The quiz is vanishing if you use the Submit button while editing it.
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Description

This bug was manually imported from https://www.mediawiki.org/wiki/Extension:Quiz. It likely needs to be expanded or rechecked.

The quiz is vanishing if you use the Submit button while editing it.
Mvolz created this task.Sep 22 2016, 2:23 PM
Restricted Application added a subscriber: Aklapper. · View Herald TranscriptSep 22 2016, 2:23 PM
Harjotsingh added a subscriber: Harjotsingh.EditedJun 8 2017, 11:51 AM

@Mvolz The quiz does vanish when it is submitted while editing, but does submitting a quiz while editing intended behavior ?
index.php has GET parameter action=edit when editing is being done, while quiz extension uses POST method to submit the answers whereas when normally quiz is submitted index.php has GET parameter action=view.
This might be due to how index.php handles request while having different parameters and might be out of power for Quiz extension.

It should be an intended behavior: one wants to check if the quiz works. The extension should use AJAX for submitting quizzes, which provides better performance for every use case while resolving this bug.

index.php handles all requests equally in this sense, the problem is that the quiz submits a request which doesn't have the required POST parameters such as the content of the edit form or the edit token.

A quiz that is not working i.e having bad syntax will show syntax error in preview itself and won't need to be submitted.
IMHO a quiz works if it doesn't have any syntax error, if there is an exception then do provide how to reproduce that.

Currently the way the extension is setup this should not be considered as bug, but rather a feature request to add AJAX to improve performance.

OK, than consider it as a feature request. Should this task's description be modified accordingly, or is it better to open a new task for it?

I checked the code for the extension which suggests that this is a invalid bug.

Code snippet from ext.quiz.js

// Disable the submit button if the page is in preview mode
	if( input[j].type === 'submit' && document.editform ) {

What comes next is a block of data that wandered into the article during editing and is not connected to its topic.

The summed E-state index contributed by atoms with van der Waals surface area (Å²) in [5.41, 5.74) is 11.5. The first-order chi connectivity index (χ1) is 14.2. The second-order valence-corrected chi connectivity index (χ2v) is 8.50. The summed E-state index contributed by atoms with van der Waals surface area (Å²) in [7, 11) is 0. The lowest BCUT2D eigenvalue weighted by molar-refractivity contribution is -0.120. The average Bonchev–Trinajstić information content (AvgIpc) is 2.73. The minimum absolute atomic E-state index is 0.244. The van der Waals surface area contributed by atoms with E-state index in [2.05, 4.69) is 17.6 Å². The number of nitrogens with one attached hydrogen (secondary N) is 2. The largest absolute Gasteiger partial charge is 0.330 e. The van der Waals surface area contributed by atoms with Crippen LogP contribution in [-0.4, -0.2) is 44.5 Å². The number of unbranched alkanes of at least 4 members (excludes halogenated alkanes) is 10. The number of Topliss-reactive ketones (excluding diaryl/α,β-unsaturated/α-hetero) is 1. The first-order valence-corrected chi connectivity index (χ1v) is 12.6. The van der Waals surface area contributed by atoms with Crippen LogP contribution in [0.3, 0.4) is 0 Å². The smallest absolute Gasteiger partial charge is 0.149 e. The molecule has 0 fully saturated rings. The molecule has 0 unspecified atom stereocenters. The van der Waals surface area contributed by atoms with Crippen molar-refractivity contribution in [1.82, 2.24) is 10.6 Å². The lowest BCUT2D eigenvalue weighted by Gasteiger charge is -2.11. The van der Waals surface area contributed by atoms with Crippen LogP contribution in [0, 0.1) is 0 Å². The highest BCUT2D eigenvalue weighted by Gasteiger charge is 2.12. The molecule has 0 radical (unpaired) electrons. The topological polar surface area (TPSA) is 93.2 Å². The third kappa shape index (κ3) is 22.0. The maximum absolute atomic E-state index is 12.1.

input[j].disabled = true;
	 }

The Javascript is responsible to disable submit button so that the quiz is not submitted while preview or edit.
If you try editing on any wikiversity site containing quiz, example - https://en.wikiversity.org/wiki/Help:Quiz#The_quiz_tag, the submit button is disabled.

This might have been caused due to disabled javascript in local system.

It's not invalid, the issue is larger than it seemed to be: the JavaScript tries to work browser differences around on its own without using jQuery or mw.hook. Therefore, using live preview, not any code runs. It shouldn't do workarounds, instead of lines 141 to 153, it should contain simply

mw.hook( 'wikipage.content' ).add( prepareQuiz );

(And AFAIK, JavaScript for MediaWiki should use tabs for indentation, not two spaces.)
I may rewrite this script using modern techniques (jQuery and ResourceLoader) if nobody else wants to do it.

Tacsipacsi updated the task description. (Show Details)Jun 26 2017, 8:33 PM

I think updating the JS to more moderns standards and using mw.hook is definitely in remit (this was written literally 10 years ago, I think JQuery is only a year older :P).

I'm actually not quite sure I understand what the bug is though; is this specifically for the preview page then? If that's the case it would be a nice feature to be able to test out the Quiz in the preview area rather than having to save before testing. I'm not sure what the original reason for disabling it was though, maybe it wasn't working properly that way.